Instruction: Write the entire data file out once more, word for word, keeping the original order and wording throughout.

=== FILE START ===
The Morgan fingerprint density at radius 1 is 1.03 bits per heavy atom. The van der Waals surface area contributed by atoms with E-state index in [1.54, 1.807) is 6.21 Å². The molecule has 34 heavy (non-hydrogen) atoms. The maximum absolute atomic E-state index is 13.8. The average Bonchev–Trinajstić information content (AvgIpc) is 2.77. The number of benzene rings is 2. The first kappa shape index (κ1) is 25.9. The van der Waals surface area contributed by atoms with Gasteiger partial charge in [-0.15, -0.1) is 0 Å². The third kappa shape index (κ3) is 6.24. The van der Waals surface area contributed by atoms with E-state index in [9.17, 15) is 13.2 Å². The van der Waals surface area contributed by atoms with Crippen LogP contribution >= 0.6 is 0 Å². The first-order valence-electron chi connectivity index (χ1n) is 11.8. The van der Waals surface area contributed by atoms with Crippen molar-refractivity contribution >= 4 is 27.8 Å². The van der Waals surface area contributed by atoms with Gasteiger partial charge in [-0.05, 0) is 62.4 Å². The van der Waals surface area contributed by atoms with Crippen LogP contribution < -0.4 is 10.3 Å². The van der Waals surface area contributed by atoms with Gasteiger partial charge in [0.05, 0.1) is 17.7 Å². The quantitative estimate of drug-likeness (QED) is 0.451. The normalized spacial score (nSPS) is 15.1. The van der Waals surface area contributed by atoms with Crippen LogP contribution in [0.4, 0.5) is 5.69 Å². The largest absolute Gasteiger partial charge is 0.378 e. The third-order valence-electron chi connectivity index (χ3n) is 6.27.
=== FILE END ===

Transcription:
The Morgan fingerprint density at radius 1 is 1.03 bits per heavy atom. The van der Waals surface area contributed by atoms with E-state index in [1.54, 1.807) is 6.21 Å². The molecule has 34 heavy (non-hydrogen) atoms. The maximum absolute atomic E-state index is 13.8. The average Bonchev–Trinajstić information content (AvgIpc) is 2.77. The number of benzene rings is 2. The first kappa shape index (κ1) is 25.9. The van der Waals surface area contributed by atoms with Gasteiger partial charge in [-0.15, -0.1) is 0 Å². The third kappa shape index (κ3) is 6.24. The van der Waals surface area contributed by atoms with E-state index in [9.17, 15) is 13.2 Å². The van der Waals surface area contributed by atoms with Crippen LogP contribution >= 0.6 is 0 Å². The first-order valence-electron chi connectivity index (χ1n) is 11.8. The van der Waals surface area contributed by atoms with Crippen molar-refractivity contribution >= 4 is 27.8 Å². The van der Waals surface area contributed by atoms with Gasteiger partial charge in [-0.05, 0) is 62.4 Å². The van der Waals surface area contributed by atoms with Crippen LogP contribution < -0.4 is 10.3 Å². The van der Waals surface area contributed by atoms with Gasteiger partial charge in [0.05, 0.1) is 17.7 Å². The quantitative estimate of drug-likeness (QED) is 0.451. The normalized spacial score (nSPS) is 15.1. The van der Waals surface area contributed by atoms with Crippen LogP contribution in [0.4, 0.5) is 5.69 Å². The largest absolute Gasteiger partial charge is 0.378 e. The third-order valence-electron chi connectivity index (χ3n) is 6.27.